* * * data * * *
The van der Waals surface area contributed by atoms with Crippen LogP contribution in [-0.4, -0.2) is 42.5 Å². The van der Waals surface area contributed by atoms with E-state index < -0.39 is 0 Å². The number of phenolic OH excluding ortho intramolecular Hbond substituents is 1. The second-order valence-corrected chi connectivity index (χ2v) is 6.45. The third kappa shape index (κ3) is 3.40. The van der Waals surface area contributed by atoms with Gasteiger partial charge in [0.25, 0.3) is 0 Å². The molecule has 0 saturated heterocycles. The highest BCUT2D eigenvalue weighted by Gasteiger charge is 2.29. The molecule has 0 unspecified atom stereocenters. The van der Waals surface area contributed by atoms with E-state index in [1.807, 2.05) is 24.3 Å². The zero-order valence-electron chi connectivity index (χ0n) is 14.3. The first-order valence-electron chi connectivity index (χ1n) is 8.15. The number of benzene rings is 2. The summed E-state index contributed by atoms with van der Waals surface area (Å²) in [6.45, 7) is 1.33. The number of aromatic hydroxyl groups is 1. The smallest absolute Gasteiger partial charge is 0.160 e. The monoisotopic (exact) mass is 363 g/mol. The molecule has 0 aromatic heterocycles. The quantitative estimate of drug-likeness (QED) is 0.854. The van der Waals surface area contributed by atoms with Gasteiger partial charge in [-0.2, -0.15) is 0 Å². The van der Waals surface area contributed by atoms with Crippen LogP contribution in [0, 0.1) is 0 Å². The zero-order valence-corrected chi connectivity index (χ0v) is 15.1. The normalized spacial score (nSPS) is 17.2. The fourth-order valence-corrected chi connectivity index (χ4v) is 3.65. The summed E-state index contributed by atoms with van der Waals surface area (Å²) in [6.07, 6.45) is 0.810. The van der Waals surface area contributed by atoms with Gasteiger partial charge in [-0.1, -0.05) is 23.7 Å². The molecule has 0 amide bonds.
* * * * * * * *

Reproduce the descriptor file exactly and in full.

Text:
The van der Waals surface area contributed by atoms with Crippen LogP contribution in [-0.4, -0.2) is 42.5 Å². The van der Waals surface area contributed by atoms with E-state index < -0.39 is 0 Å². The number of phenolic OH excluding ortho intramolecular Hbond substituents is 1. The second-order valence-corrected chi connectivity index (χ2v) is 6.45. The third kappa shape index (κ3) is 3.40. The van der Waals surface area contributed by atoms with Gasteiger partial charge in [0.25, 0.3) is 0 Å². The molecule has 0 saturated heterocycles. The highest BCUT2D eigenvalue weighted by Gasteiger charge is 2.29. The molecule has 0 unspecified atom stereocenters. The van der Waals surface area contributed by atoms with E-state index in [1.807, 2.05) is 24.3 Å². The zero-order valence-electron chi connectivity index (χ0n) is 14.3. The first-order valence-electron chi connectivity index (χ1n) is 8.15. The number of benzene rings is 2. The summed E-state index contributed by atoms with van der Waals surface area (Å²) in [6.45, 7) is 1.33. The number of aromatic hydroxyl groups is 1. The smallest absolute Gasteiger partial charge is 0.160 e. The monoisotopic (exact) mass is 363 g/mol. The molecule has 0 aromatic heterocycles. The quantitative estimate of drug-likeness (QED) is 0.854. The van der Waals surface area contributed by atoms with Gasteiger partial charge in [-0.2, -0.15) is 0 Å². The van der Waals surface area contributed by atoms with Crippen LogP contribution in [0, 0.1) is 0 Å². The zero-order valence-corrected chi connectivity index (χ0v) is 15.1. The normalized spacial score (nSPS) is 17.2. The fourth-order valence-corrected chi connectivity index (χ4v) is 3.65. The summed E-state index contributed by atoms with van der Waals surface area (Å²) in [6.07, 6.45) is 0.810. The van der Waals surface area contributed by atoms with Gasteiger partial charge in [-0.1, -0.05) is 23.7 Å². The molecule has 0 amide bonds.